This blog post continues on from my last blog post in regards to the nature of the fulfilment of the Old Testament prophetic words. There is much debate amongst Christians today of how to interpret the prophetic words of the Old Testament. And, of course, we should probably expect such questions to arise when considering the difficult nature of such portions of Scripture. Those Old Testament words are not the easiest in deciphering a clear cut understanding.
Therefore, when we turn to the prophetic words of the Old Testament, such as Isaiah or Amos, we must first remember that the Old Testament is not an entity in and of itself. It is part of the whole of Scripture, with the New Testament being the end of the story. The prophetic words of the Old Testament were spoken into a specific time in history, but were part of God’s overall redemptive plan for all peoples.
Think of it this way – Have you ever walked into a movie an hour late? It isn’t ideal, is it? But, if you pay close attention, you could probably catch the main storyline of the film. But, how much more devastating would it be if you had to leave a movie that had about thirty more minutes of play time? For me, though I might be able to guess the ending, that would seem much worse than the former.
It’s similar with the Scriptures. We need the whole story, and the Old Testament is the beginning of that story and the New Testament is the ending of that story. As new covenant believers, we cannot approach the Old Testament and look to simply interpret it without the ending of the story. Therefore, all Christians should keep in mind that the ultimate and best interpreter of the Old Testament is Christ Himself and the New Testament.
I love this short, yet poignant, statement found in 2 Corinthians 1:20:
For all the promises of God find their Yes in him.
For me, it would seem tragic if we considered trying to interpret the Old Testament without the New Testament. In his book, Paul: Apostle of the Heart Set Free, F.F. Bruce has this to say:
‘They [the Old Testament writings] found their fulfillment and had their meaning made plain in Christ; when people read them without using this key to unlock their significance, “a veil lies over their minds” (2 Corinthians 3:15).’
This has relevancy when we come to the topic of eschatology, for many a beliefs are founded upon the prophetic writings of the Old Testament such as Isaiah, Ezekiel, Daniel and Zechariah. But we must understand that, as new covenant followers of Christ, we are called to read the Old Testament through the lens of the New Testament. We are called to see the beginning words of Scripture interpreted through the living and final Word, that is Christ.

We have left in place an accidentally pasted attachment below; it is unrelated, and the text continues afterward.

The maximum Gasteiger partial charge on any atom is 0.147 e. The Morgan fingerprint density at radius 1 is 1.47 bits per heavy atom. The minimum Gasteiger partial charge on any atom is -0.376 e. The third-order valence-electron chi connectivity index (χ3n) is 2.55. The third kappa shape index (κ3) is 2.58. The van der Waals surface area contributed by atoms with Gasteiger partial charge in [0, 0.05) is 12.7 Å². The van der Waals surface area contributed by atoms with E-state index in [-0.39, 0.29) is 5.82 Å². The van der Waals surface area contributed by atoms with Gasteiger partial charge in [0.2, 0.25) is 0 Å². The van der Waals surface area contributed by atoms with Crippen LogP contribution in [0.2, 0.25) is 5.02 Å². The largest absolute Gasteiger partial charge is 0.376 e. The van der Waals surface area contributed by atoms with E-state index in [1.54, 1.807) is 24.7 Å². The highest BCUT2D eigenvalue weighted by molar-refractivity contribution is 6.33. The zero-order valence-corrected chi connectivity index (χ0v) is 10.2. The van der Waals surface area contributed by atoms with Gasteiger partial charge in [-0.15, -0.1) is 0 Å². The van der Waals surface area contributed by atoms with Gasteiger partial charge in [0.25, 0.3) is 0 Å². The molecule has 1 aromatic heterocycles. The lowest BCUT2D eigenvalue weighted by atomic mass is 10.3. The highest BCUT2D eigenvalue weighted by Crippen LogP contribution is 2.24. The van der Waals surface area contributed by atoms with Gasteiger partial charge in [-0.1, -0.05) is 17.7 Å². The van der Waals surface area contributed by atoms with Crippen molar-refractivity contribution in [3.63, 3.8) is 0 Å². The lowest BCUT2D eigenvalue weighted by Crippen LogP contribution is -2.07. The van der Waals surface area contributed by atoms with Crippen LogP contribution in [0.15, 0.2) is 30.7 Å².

Specifically regarding the prophetic words of the Old Testament, another theologian states:
‘The Old Testament is no longer the last word on end-time prophecies since the Messiah of prophecy Himself has come as the last Word. The New Testament has been written as the ultimate norm for the fulfillment and interpretation of Israel’s prophecies. A Christian would deny his Christian faith and Lord if he reads the Old Testament as a closed entity, as the full and final message of God for Jews irrespective of the cross and resurrection of Jesus, the Messiah, and apart from the New Testament explanation of the Hebrew writings.’ (Hans K. LaRondelle. The Israel of God in Prophecy: Principles for Prophetic Interpretation)
These are pretty harsh words – ‘a Christian would deny his Christian faith and Lord’ – maybe a bit too strong. But in all, we must remember that we can never read the Old Testament without first seeing that Christ is the great fulfillment of such. Though we refer to this passage mainly when discussing the relationship of the Law to the Christian, I think there is something bigger going on in Matthew 5:17:
Do not think that I have come to abolish the Law or the Prophets; I have not come to abolish them but to fulfill them.
Did you catch that? Christ didn’t just say He came to fulfill the Law, but also the Prophets. The phrase ‘the Law and the Prophets’ is synonymous with the whole of the Old Testament canon (see also Luke 24:27, though the word ‘Moses’ is used in place of ‘Law’). Thus, for a first-century Jew, it would have been clear that Jesus was declaring that He was the fulfillment of all that was written beforehand in the Hebrew Scripture (Old Testament). He came to fulfill it all through His birth, life, death, resurrection, ascension and outpouring of the Holy Spirit. And that is good news!
God has never failed in fulfilling His promises, but we must not limit the fulfillment of God’s word. Fulfillment has come, but it has come in an even greater way than the prophets could have ever imagined. For as Paul said, ‘all the promises of God find their Yes [or Amen] in him’ (2 Corinthians 1:20). God truly is faithful to far more abundantly than all that we ask or think (Ephesians 3:20)!